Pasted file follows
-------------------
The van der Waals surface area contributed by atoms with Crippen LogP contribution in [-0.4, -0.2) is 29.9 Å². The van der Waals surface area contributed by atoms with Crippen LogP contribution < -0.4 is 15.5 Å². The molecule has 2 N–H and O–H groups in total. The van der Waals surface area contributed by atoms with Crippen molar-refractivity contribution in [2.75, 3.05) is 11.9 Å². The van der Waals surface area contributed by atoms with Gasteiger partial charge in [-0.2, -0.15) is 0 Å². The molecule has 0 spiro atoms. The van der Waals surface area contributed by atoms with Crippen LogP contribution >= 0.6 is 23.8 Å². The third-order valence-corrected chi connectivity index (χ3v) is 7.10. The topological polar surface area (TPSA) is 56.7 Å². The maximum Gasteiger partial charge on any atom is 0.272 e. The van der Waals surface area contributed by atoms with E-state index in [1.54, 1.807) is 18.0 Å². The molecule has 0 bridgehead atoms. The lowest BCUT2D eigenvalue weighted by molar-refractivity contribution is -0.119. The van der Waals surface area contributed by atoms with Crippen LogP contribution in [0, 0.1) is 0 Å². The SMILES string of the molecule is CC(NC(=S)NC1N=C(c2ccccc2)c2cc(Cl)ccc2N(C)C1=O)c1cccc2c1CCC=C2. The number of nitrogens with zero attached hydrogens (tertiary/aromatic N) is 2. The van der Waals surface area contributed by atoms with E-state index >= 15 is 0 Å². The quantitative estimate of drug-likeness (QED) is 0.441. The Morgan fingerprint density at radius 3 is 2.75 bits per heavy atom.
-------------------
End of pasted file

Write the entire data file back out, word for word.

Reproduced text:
The van der Waals surface area contributed by atoms with Crippen LogP contribution in [-0.4, -0.2) is 29.9 Å². The van der Waals surface area contributed by atoms with Crippen LogP contribution < -0.4 is 15.5 Å². The molecule has 2 N–H and O–H groups in total. The van der Waals surface area contributed by atoms with Crippen molar-refractivity contribution in [2.75, 3.05) is 11.9 Å². The van der Waals surface area contributed by atoms with Gasteiger partial charge in [-0.2, -0.15) is 0 Å². The molecule has 0 spiro atoms. The van der Waals surface area contributed by atoms with Crippen LogP contribution >= 0.6 is 23.8 Å². The third-order valence-corrected chi connectivity index (χ3v) is 7.10. The topological polar surface area (TPSA) is 56.7 Å². The maximum Gasteiger partial charge on any atom is 0.272 e. The van der Waals surface area contributed by atoms with E-state index in [1.54, 1.807) is 18.0 Å². The molecule has 0 bridgehead atoms. The lowest BCUT2D eigenvalue weighted by molar-refractivity contribution is -0.119. The van der Waals surface area contributed by atoms with Crippen LogP contribution in [0, 0.1) is 0 Å². The SMILES string of the molecule is CC(NC(=S)NC1N=C(c2ccccc2)c2cc(Cl)ccc2N(C)C1=O)c1cccc2c1CCC=C2. The number of nitrogens with zero attached hydrogens (tertiary/aromatic N) is 2. The van der Waals surface area contributed by atoms with E-state index >= 15 is 0 Å². The quantitative estimate of drug-likeness (QED) is 0.441. The Morgan fingerprint density at radius 3 is 2.75 bits per heavy atom.